As Johnson wrote in an op-ed in the Washington Post: “Abolish ICE” makes for a good rallying cry on the left. Demanding the abolition of the Immigration and Customs Enforcement agency also provides President Trump with a useful weapon for bludgeoning Democrats politically. He has said as much, and a good portion of the American public will listen to him.
Read the entire Post essay here.
If there is a way to make ICE a more compassionate law enforcement agency, then let’s look for that solution rather than an outright abolition.
U.S. Homeland Security Secretary Kirstjen Nielsen made it clear: Only Congress can fix the situation regarding the policy that enabled Border Patrol and Immigration and Customs Enforcement agents to separate children from their parents at the border.
The president of the United States, Donald J. Trump, said the same thing.
So did the White House press office.
What, then, happened today? The president signed an executive order doing the very thing he and his aides could be done only by congressional fiat.
Was the president lying? Did he tell the nation’s DHS secretary to lie? Did the secretary lie on her own, all by herself?
The nation’s so-called Dreamers might not have a friend in the White House — even though he professes to “love” them — they are getting some needed relief from the federal courts.
Dreamers are those who came to this country under the Deferred Action on Childhood Arrivals. They were brought here by their parents, yes, illegally, but they shouldn’t be punished — or deported — because of something Mom and Dad did.
A D.C. federal judge has just ruled that DACA recipients shouldn’t be deported by the federal government. Moreover, District Judge John Bates has ordered the government to accept new applications.
I’ll point out here that Judge Bates was appointed to the bench by Republican President George W. Bush. Donald J. Trump, also a Republican president, has vowed to eliminate the DACA program established by President Barack Obama. He keeps running into roadblocks set up by the federal judiciary. Judge Bates is just the latest.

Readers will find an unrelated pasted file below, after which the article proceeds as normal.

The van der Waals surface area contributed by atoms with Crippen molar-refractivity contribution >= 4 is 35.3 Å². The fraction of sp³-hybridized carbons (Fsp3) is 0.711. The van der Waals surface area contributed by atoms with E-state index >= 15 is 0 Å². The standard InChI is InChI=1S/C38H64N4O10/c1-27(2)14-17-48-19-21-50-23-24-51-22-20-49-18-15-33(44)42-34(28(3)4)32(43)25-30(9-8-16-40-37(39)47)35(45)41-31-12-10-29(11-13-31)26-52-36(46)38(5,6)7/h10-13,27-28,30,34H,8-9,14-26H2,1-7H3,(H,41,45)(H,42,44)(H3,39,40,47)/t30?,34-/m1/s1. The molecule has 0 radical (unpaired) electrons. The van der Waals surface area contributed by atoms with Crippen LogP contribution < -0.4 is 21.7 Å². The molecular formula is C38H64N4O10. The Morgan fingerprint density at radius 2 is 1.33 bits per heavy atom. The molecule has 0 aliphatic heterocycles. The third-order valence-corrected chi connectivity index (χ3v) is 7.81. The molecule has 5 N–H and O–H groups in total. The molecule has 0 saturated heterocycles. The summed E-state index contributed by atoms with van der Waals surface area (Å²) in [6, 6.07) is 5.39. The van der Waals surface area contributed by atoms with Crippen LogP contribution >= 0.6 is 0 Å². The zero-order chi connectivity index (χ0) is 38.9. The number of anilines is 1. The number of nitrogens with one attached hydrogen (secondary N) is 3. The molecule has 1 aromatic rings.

In his ruling, Bates said, according to The Washington Post: ” … the Trump administration’s decision to phase out the program starting in March “was arbitrary and capricious because the Department (of Homeland Security) failed adequately to explain its conclusion that the program was unlawful.”
I will keep saying this until I run out of breath — or until my fingers fall off — but the DACA recipients know no other country than the United States. To deport them, sending them back to countries they do not know, is heartless and inhumane. DACA is intended to grant these individuals a temporary reprieve from the threat of deportation, which the Obama administration hoped would incentivize them to seek permanent legal immigrant status or U.S. citizenship.
Donald Trump doesn’t see it that way.
I disagree with the president’s assertion that DACA recipients should be deported. I also am heartened by the courts’ persistent stance in defense of U.S. residents who deserve a chance to continue living in the Land of Opportunity.
The sh**hole story is the gift that just keeps on giving.
Homeland Security Secretary Kirstjen Nielsen sat before a Senate committee today and couldn’t recall hearing Donald J. Trump use the term “sh**hole” to describe African nations, as well as Haiti and El Salvador.
Intelligence Committee members grilled her on what she heard. They queried about what Sen. Dick Durbin said he heard, as he attended the White House meeting on immigration.
Then came a curious response to a question from Sen. Patrick Leahy.
The president had said during the White House meeting that the United States needed to encourage more immigration from Norway, which Nielsen acknowledged during her testimony today.
“Norway is predominantly white, yes?” Leahy asked. Nielsen actually said — and I am not making this up — that she didn’t know about Norway’s predominant ethnic composition.
I am left to wonder … huh, are you kidding me?
The Homeland Security boss doesn’t know that a significant Scandinavian country comprises citizens who are, um, quite white? Many of them are blonde; they have blue eyes; they’re, um, nothing like the folks who come here from those “sh**hole countries.”
This story won’t go away.
Especially when the Trump administration keeps trotting Cabinet officers out who cannot respond to direct questions with equally direct answers.
Donald J. Trump said this today in a statement released by the White House: